|% of children who receive minimum acceptable diet||4%||3%||4%||7%|
Source: Save the Children
3. Low government spending, high out-of-pocket expenses and lack of insurance
As we mentioned before, the government spending on healthcare is grossly inadequate. It spends about 1% of the nation’s GDP on healthcare. This has led to very high out-of-pocket (OOP) expenditure for the general public. This means that 78% of all spends on healthcare are paid by the people and 72% of this is on drugs alone. Estimates suggest that 39 million people are forced into poverty because of medical expenditure. Here’s a breakdown of total % of GDP spent on healthcare, percentage spent by individuals and per capita spent by the governments of various developed, developing and under-developed countries.
|Country||Total % of GDP spent on healthcare||Private Expenditure %||Per capita spent on healthcare (US $)||Per capita government spends on healthcare (US$)|
As we can see we’re nowhere near the top bracket US or UK. We don’t even spend anything close to what our BRICS (Brazil, Russian, India, China and South Africa) counterparts spend. In fact, our spends are even lower than a country like Nigeria’s.
Because of the centre’s negligent attitude, most of the resources lie with the private sector. It currently has 80% of all doctors, 26% of nurses, 49% of beds and 78% of ambulatory services and 60% of in-patient care. It seems audacious not to exploit those resources. To this effect, the Planning Commission had suggested that the public sector tie-up with the private sector to improve the country’s healthcare scenario. However, the proposal was vehemently opposed by health activists who felt that it would‘corporatize’ healthcare.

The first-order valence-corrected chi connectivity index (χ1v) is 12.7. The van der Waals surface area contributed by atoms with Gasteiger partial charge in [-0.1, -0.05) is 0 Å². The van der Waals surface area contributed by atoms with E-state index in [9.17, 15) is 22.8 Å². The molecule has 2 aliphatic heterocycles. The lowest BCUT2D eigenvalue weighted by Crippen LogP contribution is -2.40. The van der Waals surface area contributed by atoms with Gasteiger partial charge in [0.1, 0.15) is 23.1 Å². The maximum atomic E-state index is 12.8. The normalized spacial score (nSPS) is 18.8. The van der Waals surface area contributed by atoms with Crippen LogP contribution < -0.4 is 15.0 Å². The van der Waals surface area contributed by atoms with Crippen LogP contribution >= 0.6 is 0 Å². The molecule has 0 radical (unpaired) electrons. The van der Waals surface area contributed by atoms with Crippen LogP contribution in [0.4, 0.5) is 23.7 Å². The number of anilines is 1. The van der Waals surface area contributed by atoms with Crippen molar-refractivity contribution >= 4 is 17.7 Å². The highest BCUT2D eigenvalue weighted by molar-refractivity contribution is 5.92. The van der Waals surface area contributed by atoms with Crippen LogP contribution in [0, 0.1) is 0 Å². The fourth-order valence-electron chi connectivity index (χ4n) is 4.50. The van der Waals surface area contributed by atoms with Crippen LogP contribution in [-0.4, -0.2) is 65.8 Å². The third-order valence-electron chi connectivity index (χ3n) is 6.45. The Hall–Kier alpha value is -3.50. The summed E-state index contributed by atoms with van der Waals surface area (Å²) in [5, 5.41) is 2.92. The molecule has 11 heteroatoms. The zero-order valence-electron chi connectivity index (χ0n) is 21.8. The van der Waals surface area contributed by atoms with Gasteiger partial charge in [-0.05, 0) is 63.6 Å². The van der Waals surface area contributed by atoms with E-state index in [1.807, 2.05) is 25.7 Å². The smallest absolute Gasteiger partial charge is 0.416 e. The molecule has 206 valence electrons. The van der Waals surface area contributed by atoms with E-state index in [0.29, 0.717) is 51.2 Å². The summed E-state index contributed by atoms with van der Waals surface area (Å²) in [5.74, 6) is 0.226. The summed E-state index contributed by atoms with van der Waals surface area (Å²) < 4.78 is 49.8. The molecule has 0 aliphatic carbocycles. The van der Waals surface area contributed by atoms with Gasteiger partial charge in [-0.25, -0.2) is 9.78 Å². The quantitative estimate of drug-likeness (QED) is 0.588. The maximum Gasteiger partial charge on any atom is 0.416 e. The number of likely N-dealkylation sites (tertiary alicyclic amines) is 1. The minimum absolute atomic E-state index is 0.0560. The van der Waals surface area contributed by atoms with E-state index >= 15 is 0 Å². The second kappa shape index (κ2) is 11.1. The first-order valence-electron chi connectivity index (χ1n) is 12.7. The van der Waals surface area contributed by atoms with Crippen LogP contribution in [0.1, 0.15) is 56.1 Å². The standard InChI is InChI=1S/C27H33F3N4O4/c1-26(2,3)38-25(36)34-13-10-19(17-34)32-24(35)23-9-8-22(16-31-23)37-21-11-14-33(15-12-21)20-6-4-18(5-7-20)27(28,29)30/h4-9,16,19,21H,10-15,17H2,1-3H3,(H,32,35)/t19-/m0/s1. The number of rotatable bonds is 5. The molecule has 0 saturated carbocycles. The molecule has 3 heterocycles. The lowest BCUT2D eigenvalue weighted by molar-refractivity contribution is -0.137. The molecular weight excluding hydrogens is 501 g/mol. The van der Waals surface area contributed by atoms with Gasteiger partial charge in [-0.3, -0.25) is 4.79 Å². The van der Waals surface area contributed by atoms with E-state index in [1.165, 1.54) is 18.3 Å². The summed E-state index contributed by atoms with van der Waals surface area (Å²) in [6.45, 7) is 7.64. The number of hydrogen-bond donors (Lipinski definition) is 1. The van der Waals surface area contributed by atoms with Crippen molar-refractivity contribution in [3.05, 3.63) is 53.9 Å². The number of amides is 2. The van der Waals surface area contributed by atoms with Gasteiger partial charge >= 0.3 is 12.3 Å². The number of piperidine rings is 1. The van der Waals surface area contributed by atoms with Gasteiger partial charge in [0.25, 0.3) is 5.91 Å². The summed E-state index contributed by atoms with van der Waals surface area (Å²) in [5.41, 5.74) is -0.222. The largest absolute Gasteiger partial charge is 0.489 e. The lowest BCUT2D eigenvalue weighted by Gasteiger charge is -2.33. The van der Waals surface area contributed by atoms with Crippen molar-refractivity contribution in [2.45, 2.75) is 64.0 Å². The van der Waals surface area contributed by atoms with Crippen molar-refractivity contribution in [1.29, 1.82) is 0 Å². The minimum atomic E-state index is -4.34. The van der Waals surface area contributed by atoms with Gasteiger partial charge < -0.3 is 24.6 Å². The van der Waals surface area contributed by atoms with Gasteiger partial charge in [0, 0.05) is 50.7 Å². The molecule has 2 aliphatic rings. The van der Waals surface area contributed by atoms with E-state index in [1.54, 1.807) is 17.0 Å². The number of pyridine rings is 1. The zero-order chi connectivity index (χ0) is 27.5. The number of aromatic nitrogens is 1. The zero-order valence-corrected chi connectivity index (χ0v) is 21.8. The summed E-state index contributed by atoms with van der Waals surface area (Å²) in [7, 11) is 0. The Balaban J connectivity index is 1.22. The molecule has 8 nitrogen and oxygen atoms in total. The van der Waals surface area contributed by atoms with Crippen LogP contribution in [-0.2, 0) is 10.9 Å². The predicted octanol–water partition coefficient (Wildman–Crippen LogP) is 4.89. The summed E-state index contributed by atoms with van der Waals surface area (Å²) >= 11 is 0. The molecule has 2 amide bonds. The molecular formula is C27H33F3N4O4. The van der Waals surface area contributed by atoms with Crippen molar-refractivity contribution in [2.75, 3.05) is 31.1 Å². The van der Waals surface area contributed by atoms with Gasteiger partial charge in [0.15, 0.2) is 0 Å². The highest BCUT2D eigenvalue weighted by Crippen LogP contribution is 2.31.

Another big issue is lack of medical insurance. Only 243 million of India’s 1.2 billion citizens are covered under Govt health insurance schemes and a total of 300 million (25% of total population) don’t have health insurance at all.
Source: Planning Commission Health Division report for the 12th Five Year Plan
4. Medical Education and Healthcare Human Resources
India has some top quality medical institutes which provide quality education and a huge number of medical professionals are added to the task-force every year. While that is indeed a huge number, most of them are based in urban centres resulting in deficit of healthcare services in rural and semi-urban India.
|Numbers graduating annually||30,000||18,000||30,000||54,000||15,000||36,000||163,000|
*Practitioners of Ayurveda, Yoga, Unani, Siddha and Homeopathy
**Auxiliary nurse middle-wife (for childbirth)
Some stats to ponder about:
- Urban India has four times more doctors and three times more nurses than rural India.
Only 193 of India’s 640 districts have medical colleges. This has a domino effect on the local community with doctors moving away, either to urban centres with medical colleges or abroad.
Almost 80% of the medical colleges are located in South and West India creating a dearth of professionals in Central, Eastern and Northern India.
To bridge these issues, various steps have been suggested -Giving AYUSH docs the right to prescribe allopathic drugs after a one year course.
A compulsory Bachelor of Rural Health Care course
AIIMS-like institutions in various parts of the countries. They are going to be located in Patna, Bhopal, Bhubaneshwar, Jodhpur, Raipur and Rishikesh.
A compulsory bond that will force the docs to return to India after completing their medical education abroad.
Setting up of a centralised National Commission of Human Resources and Health which will have all other medical bodies in the country under its jurisdiction.
However, most of these initiatives met vehement criticism and have experienced opposition from the medical community.
Source: Planning Commission Health Division report for the 12th Five Year Plan
5. High number of avoidable deaths
Avoidable deaths refer to those that could’ve been avoided extremely easily with either the most basic or cheap medication or treatment. Some of the more common avoidable diseases are malaria, tuberculosis, kala azar and Japanese Encephalitis. Deaths from conditions like nutritional deficiencies or perinatal deaths are also considered in this list. A rough estimate suggests that over 2.1 million people died in India from conditions that could’ve been avoided. Here’s how we arrived at the number.